Fantasy, Short story, Uncategorized

Thinmen


The Thinmen sat watching in the window of the diner, waiting on the Shadow to come.

Their eerie eyes, white and wonderous, watched the night’s scene playing out. The boy: He sat unmoving in the snow, and was beginning to shiver, looking increasingly afraid.  The bank upon which he rested was slightly melted and the bone tree above him swayed, creaking to and fro.

The Thinmen knew. They knew the inevitable would soon come, and the pair sat unmoving in intense anticipation of the Immortal.

Whimpering in the darkness, the boy began to cry. He pitched himself upon the roots of the hollow bone tree, and wailed his despair unto the world. The gashes on his arms still ran fresh with life, and the scent was becoming ever more appetizing.

Tantalizing, tempting, very nearly tangible satisfaction, all so close…All so very close. The Thinmen gazed upon the scene clicking and purring their desire.

The Shadow, smiled.

The snow recently red and melted , was now almost a deep purple and frozen once more. The small chest of the near unconscious boy moved rapidly like a flames flickering out. His tiny will almost as placid as his now limp body. They could sense the life oozing out of his mouth and eyes. 

” Why, is this happening to me? Where is my  mom? Perhaps someone will come for me…” the boy thought drifting in and out of a hazy sort of consciousness.

Little did he know, that Someone was indeed coming for him.

The Thinmen’s gazes turned upon each other, thinking of the material door.

The door.

And suddenly there they stood upon the stoop. The nights chill was irrelevant. The moon’s glow held no sway. Only the tree remained problematic. 

The boy, rested under its boughs. Hollow as it was, it lived, and would continue to do so… The Thinmen clicked and hissed their dislike. Mutually they understood a great feast awaited them, but how to get it away from that cursed growth? 

The air around the boy grew more dense, more cold, and almost broken. It was time. The Shadow had come. It swooped down from the creaking hollow tree, and descended upon the boy. Its great hovering expanse pooling about the boys limbs and floating mid air above him. The Thinmen watched ever more as the Shadow gathered the boy’s soul into itself. The Shadow, once satisfied, tossed the boys lifeless form aside, and pulled itself  back into the dark.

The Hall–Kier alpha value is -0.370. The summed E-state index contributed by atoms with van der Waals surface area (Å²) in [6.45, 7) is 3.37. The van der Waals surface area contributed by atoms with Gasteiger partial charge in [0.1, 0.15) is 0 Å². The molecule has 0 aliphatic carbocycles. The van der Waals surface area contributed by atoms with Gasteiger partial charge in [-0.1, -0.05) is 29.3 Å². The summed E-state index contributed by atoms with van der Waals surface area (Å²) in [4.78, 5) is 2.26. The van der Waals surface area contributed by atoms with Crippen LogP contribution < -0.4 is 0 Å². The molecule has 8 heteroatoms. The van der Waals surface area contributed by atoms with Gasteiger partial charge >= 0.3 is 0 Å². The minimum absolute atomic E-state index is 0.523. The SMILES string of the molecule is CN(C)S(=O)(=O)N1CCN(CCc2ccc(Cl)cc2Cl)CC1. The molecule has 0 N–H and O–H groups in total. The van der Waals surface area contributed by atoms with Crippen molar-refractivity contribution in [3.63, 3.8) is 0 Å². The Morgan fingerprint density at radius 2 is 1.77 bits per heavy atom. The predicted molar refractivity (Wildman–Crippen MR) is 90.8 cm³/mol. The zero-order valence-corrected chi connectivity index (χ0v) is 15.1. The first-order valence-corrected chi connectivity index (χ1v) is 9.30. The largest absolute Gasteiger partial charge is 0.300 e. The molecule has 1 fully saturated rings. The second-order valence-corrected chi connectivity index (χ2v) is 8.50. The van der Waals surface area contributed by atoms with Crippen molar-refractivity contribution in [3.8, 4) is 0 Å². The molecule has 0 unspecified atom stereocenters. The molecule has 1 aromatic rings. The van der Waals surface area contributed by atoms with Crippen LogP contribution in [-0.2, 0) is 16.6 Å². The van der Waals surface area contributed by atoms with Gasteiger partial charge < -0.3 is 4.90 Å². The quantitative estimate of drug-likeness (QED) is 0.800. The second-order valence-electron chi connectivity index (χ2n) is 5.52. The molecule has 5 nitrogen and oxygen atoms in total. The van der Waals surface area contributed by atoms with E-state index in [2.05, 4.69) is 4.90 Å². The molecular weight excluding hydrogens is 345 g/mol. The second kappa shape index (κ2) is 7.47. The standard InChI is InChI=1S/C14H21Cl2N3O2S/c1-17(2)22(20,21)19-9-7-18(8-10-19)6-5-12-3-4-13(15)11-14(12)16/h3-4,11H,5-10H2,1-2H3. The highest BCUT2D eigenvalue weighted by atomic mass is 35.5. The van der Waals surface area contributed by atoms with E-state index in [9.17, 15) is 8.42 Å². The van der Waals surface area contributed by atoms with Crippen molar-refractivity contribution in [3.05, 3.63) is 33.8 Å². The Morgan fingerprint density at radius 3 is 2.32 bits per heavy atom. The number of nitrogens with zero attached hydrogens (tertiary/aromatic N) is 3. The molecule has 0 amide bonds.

“Cikclikcklilcckclciiickclick, pgrrrr,” the Thinman uttered to the other. 

“prgrrr,” The other confirmed to him. 

The two Thinmen stood over the boy’s form, white eyes wide, great maws unlatching open to reveal the gaping boundlessness of their appetites. Time to feast.

“Boy, Now…” The acute whisper shadowed to the boy, from where, he could not tell. He merely remembered, that this was the time for him to do his part. His part?  

His eyes snapped open, a gasp of air and he reached inside his parka and threw a handful of ash on the Thinmen. Hissing and crackling they reared and cringed, not comprehending what was happening.

“CKliclikclcicicckclic! PRGrrrgg Clciccicikllccicl!” the two chattered. “Pgrgrgrrrrr-“

But it was too late. 

The Shadow had skewered the Thinmen on one long branch of the hollow bone tree in one great swoop. The trap had been set, baited, and brought to a successful end. Now the real feast would begin. The Shadow moved over the two twitching forms.

The boy looked on in amazement, realizing that he could feel his limbs again. The gashes were gone.

He rubbed his eyes.

No blood. 

He looked left and saw the Shadow, wondering what he would do with them as his gaze fell back to the right. He had anticipated the lanced spindly nightmares stuck through and to each other, but to his great surprise, he was back in the diner. He looked left again. 

“Bobby…the lady asked you what you would like to eat,” his mother repeated to him. 

“I, uh….I don’t know…” he said glancing at the bare tree outside the window.

He was back, but how, he wondered? Was it real? What had just happened to him?

“Boy?” said the waitress. 

Odd.

“Oh, uh, I’ll have a cheese sandwich. Grilled o.k.?” he digressed, looking down at his arms. 

“Surrrgrrrggre,” The waitress purred.

He turned and looked at her just as she was turning. She glanced back, and he could have sworn that her eyes were milky white. 

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